Arvind Kejriwal questions Centre’s finances, FM says he’s trying to stoke ‘concern…fear’



Hours after Delhi Chief Minister Arvind Kejriwal questioned the state of central government finances, citing his opposition to political party giveaways, Union Finance Minister Nirmala Sitharaman accused the leader of the AAP to put a “perverse spin” on the debate and said that spending on health and education was never considered in this category.

Addressing a Delhi press conference, Kejriwal said: ‘For the past few days it has been rather disconcerting how the free services offered to the public have been pitted against each other. It is said that if this is not stopped, governments across the country will go bankrupt. They say this will lead to a crisis and all these services should be stopped immediately. It also creates doubts about the economic well-being of the central government. Such huge opposition makes me wonder if he is in bad shape.

He said: “For 70 to 75 years, children have received free education in public schools and the poor have received free medicine in public hospitals. People also receive a free ration. So what happened all of a sudden to cause so much ruckus to be created to roll back these public services? I really hope and pray that the central government is financially sound and thinks wisely.

Calling for a “genuine debate” on the issue, Sitharaman told reporters: “Delhi’s chief minister has put a perverse spin on the debate on freebies. Health and education have never been branded as freebies. No Indian government has ever denied them, so by categorizing education and health as gifts, Kerjiwal tries to instill a sense of worry and fear in the minds of the poor.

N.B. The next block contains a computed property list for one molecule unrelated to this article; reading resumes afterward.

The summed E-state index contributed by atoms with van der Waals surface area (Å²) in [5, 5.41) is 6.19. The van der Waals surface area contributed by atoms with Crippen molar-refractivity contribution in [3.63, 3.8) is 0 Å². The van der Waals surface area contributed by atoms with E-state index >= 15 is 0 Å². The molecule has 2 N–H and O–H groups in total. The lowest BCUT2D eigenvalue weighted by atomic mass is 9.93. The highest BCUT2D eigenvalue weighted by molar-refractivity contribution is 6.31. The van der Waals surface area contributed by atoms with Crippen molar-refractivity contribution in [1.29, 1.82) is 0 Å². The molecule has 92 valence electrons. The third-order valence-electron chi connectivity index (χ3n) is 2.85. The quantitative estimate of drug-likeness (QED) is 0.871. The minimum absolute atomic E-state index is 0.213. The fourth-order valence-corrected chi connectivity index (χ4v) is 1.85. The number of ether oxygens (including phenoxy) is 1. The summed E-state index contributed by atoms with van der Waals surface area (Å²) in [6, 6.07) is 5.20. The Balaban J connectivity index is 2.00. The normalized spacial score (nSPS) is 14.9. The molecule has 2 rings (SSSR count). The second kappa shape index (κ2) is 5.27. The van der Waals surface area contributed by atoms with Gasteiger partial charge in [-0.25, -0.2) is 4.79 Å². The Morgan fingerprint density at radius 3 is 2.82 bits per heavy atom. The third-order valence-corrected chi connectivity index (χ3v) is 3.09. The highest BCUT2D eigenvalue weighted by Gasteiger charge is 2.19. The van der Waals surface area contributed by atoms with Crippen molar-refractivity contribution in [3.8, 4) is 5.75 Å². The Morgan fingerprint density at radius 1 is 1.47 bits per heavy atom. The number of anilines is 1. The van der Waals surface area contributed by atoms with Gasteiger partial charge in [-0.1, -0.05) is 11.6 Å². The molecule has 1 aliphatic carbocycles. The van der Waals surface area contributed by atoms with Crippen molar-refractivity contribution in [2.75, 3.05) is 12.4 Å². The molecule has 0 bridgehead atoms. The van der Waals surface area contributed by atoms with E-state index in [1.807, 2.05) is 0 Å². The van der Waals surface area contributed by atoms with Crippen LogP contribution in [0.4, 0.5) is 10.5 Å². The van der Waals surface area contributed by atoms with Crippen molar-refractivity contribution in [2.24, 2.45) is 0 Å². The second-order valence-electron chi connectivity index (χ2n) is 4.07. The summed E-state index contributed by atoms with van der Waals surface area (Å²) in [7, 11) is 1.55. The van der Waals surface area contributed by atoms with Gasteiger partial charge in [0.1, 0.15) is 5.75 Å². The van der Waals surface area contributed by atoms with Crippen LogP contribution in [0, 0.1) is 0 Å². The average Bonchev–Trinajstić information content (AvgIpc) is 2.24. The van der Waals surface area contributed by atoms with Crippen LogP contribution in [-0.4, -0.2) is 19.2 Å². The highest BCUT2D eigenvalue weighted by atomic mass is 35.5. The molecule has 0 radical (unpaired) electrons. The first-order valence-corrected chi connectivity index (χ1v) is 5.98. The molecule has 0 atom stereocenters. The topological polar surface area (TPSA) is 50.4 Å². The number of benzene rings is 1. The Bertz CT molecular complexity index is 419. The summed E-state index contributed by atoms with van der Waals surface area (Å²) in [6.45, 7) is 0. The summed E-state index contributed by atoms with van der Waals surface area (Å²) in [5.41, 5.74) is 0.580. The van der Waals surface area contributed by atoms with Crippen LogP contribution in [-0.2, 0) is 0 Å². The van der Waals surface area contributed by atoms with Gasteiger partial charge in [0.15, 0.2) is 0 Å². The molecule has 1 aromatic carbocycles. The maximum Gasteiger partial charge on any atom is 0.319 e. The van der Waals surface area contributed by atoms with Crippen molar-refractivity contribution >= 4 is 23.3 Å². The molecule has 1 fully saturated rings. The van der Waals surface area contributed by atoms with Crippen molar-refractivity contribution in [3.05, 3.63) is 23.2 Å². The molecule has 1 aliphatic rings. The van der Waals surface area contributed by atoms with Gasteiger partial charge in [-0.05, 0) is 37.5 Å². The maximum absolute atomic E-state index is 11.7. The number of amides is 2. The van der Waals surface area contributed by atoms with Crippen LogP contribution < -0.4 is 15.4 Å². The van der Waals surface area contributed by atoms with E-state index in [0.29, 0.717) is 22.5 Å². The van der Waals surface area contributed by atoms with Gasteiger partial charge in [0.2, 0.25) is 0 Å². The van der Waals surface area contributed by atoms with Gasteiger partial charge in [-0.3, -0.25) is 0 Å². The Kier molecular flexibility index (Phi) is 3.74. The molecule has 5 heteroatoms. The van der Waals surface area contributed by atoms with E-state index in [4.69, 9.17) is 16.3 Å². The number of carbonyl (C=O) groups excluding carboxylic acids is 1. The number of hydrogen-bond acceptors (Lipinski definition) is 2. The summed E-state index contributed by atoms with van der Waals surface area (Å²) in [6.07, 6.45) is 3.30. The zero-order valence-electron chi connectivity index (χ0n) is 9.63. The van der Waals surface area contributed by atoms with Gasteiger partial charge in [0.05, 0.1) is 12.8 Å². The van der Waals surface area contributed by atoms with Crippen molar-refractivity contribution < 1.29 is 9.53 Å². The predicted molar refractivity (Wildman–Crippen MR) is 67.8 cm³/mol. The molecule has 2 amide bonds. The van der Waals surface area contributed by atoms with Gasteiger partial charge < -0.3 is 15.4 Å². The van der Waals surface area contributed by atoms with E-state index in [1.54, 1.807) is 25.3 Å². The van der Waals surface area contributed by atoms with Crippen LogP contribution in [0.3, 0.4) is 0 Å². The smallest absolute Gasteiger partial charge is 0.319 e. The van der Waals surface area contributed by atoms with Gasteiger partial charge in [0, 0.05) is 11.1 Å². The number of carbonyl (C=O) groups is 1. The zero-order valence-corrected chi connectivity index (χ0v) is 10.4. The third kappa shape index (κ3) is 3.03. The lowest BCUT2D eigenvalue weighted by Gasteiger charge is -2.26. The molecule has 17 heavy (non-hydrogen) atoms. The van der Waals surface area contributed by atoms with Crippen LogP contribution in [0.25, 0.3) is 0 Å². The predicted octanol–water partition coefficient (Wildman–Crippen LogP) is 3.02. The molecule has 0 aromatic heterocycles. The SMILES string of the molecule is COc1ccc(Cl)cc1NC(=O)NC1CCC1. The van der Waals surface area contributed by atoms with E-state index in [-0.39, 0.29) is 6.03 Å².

Kejriwal, who was attacked for introducing schemes such as free electricity in Delhi and Punjab, also questioned the need to introduce the Agnipath scheme for military recruitment.

“It was said that this scheme was put in place because the bill for military pensions had swelled so much that the central government was struggling to bear the burden. This happened for the first time since independence that a central government said such a thing,” he said.

Referring to the Rural Employment Guarantee Scheme, Delhi’s Chief Minister said, “Through MGNREGA, the central government used to give 100 days of guaranteed employment to the poorest. They now say they don’t have the funds to run MGNREGA. There has been a 25% reduction in funds allocated to this program this year compared to the previous year.

He also alleged that taxpayers’ money was used to cancel taxes on the “super rich and huge corporations” while the tax was imposed “on food products consumed by the poor”.

A plea against gifts promised by political parties is pending before the Supreme Court. On Wednesday, the Electoral Commission had said that, being a constitutional authority, it “may not be appropriate” for it to be part of a committee proposed by the Supreme Court to suggest ways to deal with the issue.

Last month, Prime Minister Narendra Modi targeted political opponents and accused them of promising handouts in exchange for votes. Calling the distribution of gifts a “revdi culture”, he said it was “very dangerous” for the country, its development and its well-being.

Ahead of elections in Punjab earlier this year, the AAP had made a pre-election guarantee to provide 300 units of free energy each month – it came into effect in July. After coming to power, the new AAP government of Punjab requested a special financial package of Rs 1 lakh crore from the Center spread over two years to improve the poor financial health of the state.

(With ENS/Delhi)

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